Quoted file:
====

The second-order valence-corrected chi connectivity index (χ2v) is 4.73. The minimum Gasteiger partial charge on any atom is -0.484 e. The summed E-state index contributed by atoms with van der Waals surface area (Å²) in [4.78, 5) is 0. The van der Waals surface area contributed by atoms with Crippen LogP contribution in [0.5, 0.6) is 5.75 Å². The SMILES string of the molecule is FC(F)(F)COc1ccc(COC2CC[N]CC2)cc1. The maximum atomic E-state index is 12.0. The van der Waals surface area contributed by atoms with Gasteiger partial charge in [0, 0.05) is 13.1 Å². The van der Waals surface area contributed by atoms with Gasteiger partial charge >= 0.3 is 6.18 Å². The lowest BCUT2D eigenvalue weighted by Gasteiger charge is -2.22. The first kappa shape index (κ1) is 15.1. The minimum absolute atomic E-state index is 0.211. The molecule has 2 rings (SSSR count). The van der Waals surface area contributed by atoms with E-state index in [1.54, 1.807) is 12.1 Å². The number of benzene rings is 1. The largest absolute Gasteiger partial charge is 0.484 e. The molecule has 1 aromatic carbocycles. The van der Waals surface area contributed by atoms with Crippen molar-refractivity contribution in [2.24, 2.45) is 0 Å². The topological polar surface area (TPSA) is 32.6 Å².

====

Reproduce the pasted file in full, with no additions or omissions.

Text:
The second-order valence-corrected chi connectivity index (χ2v) is 4.73. The minimum Gasteiger partial charge on any atom is -0.484 e. The summed E-state index contributed by atoms with van der Waals surface area (Å²) in [4.78, 5) is 0. The van der Waals surface area contributed by atoms with Crippen LogP contribution in [0.5, 0.6) is 5.75 Å². The SMILES string of the molecule is FC(F)(F)COc1ccc(COC2CC[N]CC2)cc1. The maximum atomic E-state index is 12.0. The van der Waals surface area contributed by atoms with Gasteiger partial charge in [0, 0.05) is 13.1 Å². The van der Waals surface area contributed by atoms with Gasteiger partial charge >= 0.3 is 6.18 Å². The lowest BCUT2D eigenvalue weighted by Gasteiger charge is -2.22. The first kappa shape index (κ1) is 15.1. The minimum absolute atomic E-state index is 0.211. The molecule has 2 rings (SSSR count). The van der Waals surface area contributed by atoms with E-state index in [1.54, 1.807) is 12.1 Å². The number of benzene rings is 1. The largest absolute Gasteiger partial charge is 0.484 e. The molecule has 1 aromatic carbocycles. The van der Waals surface area contributed by atoms with Crippen molar-refractivity contribution in [2.24, 2.45) is 0 Å². The topological polar surface area (TPSA) is 32.6 Å².